It may be hard to believe that the first digital breast tomosynthesis (DBT) device hit the market a mere seven years ago, given how ubiquitous DBT has become in clinical practice. Since its early days, DBT has been lauded for its ability to find more cancers and reduce recalls when compared with digital mammography, benefits that some say directly address concerns critics raise about the supposed "harms" of screening mammography.
Now, as radiologists gain more experience using DBT, the clinical questions researchers are exploring regarding the technology have become more sophisticated. Attendees of this year's RSNA meeting will encounter a variety of studies that examine everything from whether DBT reduces the incidence of interval cancers and how it works in women of particular ages, ethnicities, or breast densities to how it performs as a biopsy guidance tool.
Yet with all the continued excitement about DBT, it won't be the only topic under discussion at RSNA 2018 with respect to women's imaging. The RSNA is hosting a number of refresher courses and controversy sessions this year that will address subjects such as breast cancer screening -- what the data say about it and the pros and cons of personalized screening protocols; the benefits of technologies such as contrast-enhanced digital mammography, PET, PET/MRI, and molecular breast imaging; and how best to manage ductal carcinoma in situ.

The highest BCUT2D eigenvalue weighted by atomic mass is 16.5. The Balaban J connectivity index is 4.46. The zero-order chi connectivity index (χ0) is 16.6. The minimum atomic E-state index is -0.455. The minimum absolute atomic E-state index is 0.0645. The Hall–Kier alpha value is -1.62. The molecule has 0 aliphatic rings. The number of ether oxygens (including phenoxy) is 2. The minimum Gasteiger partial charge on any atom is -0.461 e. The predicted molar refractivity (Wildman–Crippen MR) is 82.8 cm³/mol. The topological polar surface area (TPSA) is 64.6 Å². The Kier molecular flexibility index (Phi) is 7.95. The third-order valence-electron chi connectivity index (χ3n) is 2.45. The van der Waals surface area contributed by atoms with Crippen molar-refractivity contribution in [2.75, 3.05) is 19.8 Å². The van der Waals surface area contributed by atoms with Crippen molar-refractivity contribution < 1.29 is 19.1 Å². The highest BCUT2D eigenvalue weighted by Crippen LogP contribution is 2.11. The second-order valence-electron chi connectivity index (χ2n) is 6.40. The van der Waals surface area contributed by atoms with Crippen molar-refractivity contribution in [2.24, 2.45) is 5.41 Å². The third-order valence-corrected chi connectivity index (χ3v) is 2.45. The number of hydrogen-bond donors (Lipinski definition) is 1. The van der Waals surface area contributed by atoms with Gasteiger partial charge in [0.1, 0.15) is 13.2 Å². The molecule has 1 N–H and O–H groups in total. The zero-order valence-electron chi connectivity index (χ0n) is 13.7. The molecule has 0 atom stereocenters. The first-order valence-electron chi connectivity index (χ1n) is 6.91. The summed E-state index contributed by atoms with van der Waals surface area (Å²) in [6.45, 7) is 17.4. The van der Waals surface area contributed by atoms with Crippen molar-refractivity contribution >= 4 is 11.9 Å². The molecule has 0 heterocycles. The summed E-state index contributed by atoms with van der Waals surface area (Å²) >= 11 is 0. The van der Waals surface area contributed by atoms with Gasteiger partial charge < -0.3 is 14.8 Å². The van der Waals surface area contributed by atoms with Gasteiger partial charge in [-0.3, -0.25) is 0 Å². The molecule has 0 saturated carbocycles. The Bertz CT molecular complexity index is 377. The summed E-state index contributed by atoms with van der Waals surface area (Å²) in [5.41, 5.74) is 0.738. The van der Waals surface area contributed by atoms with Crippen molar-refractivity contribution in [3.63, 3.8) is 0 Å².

There will also be lively debate over the role of ultrasound in breast cancer screening and diagnosis, from its performance over the long term, the efficacy of shear-wave elastography for distinguishing between malignant and benign lesions, and automated breast ultrasound, as well as the potential of sonography to diagnose and treat uterine fibroids, endometriosis, and endometrial cancer.
Finally, you'll hear lots of conversation on how artificial intelligence (AI) can improve or enhance breast imaging, with presentations ranging from how to incorporate patient characteristics in breast cancer screening into deep learning networks, whether AI can improve the accuracy and efficiency of DBT, and whether DBT's radiation dose can be reduced using AI algorithms.
For highlights of just some of the many women's imaging research and posters scheduled for presentation at this year's meeting, read on. To view the complete listing of abstracts, view the RSNA 2018 meeting program.